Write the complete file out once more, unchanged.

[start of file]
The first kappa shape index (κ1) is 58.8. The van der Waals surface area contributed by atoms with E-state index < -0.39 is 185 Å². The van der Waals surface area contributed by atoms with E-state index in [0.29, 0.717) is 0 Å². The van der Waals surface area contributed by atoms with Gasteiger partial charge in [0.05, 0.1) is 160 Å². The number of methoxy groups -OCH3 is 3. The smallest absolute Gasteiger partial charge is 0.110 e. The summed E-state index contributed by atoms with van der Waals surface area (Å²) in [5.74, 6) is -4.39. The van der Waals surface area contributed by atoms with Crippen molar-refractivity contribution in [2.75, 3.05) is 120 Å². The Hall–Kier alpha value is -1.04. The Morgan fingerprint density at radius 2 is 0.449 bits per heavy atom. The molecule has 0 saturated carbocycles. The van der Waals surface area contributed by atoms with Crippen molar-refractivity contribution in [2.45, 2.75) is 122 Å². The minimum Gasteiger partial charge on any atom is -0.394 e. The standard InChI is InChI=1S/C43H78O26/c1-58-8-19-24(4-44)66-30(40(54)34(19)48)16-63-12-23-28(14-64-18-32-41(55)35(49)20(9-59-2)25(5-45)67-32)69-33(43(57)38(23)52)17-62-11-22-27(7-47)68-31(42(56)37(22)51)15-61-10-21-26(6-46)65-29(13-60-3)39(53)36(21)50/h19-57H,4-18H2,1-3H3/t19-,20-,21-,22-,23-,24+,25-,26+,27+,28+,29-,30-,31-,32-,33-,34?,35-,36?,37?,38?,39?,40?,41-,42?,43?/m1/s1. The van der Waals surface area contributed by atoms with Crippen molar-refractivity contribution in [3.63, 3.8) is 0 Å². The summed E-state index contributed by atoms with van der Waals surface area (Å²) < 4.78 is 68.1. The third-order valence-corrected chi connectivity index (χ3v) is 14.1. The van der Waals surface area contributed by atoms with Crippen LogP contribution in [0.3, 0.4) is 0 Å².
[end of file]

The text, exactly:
The first kappa shape index (κ1) is 58.8. The van der Waals surface area contributed by atoms with E-state index < -0.39 is 185 Å². The van der Waals surface area contributed by atoms with E-state index in [0.29, 0.717) is 0 Å². The van der Waals surface area contributed by atoms with Gasteiger partial charge in [0.05, 0.1) is 160 Å². The number of methoxy groups -OCH3 is 3. The smallest absolute Gasteiger partial charge is 0.110 e. The summed E-state index contributed by atoms with van der Waals surface area (Å²) in [5.74, 6) is -4.39. The van der Waals surface area contributed by atoms with Crippen molar-refractivity contribution in [2.75, 3.05) is 120 Å². The Hall–Kier alpha value is -1.04. The Morgan fingerprint density at radius 2 is 0.449 bits per heavy atom. The molecule has 0 saturated carbocycles. The van der Waals surface area contributed by atoms with Crippen molar-refractivity contribution in [2.45, 2.75) is 122 Å². The minimum Gasteiger partial charge on any atom is -0.394 e. The standard InChI is InChI=1S/C43H78O26/c1-58-8-19-24(4-44)66-30(40(54)34(19)48)16-63-12-23-28(14-64-18-32-41(55)35(49)20(9-59-2)25(5-45)67-32)69-33(43(57)38(23)52)17-62-11-22-27(7-47)68-31(42(56)37(22)51)15-61-10-21-26(6-46)65-29(13-60-3)39(53)36(21)50/h19-57H,4-18H2,1-3H3/t19-,20-,21-,22-,23-,24+,25-,26+,27+,28+,29-,30-,31-,32-,33-,34?,35-,36?,37?,38?,39?,40?,41-,42?,43?/m1/s1. The van der Waals surface area contributed by atoms with Crippen molar-refractivity contribution in [3.63, 3.8) is 0 Å². The summed E-state index contributed by atoms with van der Waals surface area (Å²) < 4.78 is 68.1. The third-order valence-corrected chi connectivity index (χ3v) is 14.1. The van der Waals surface area contributed by atoms with Crippen LogP contribution in [0.3, 0.4) is 0 Å².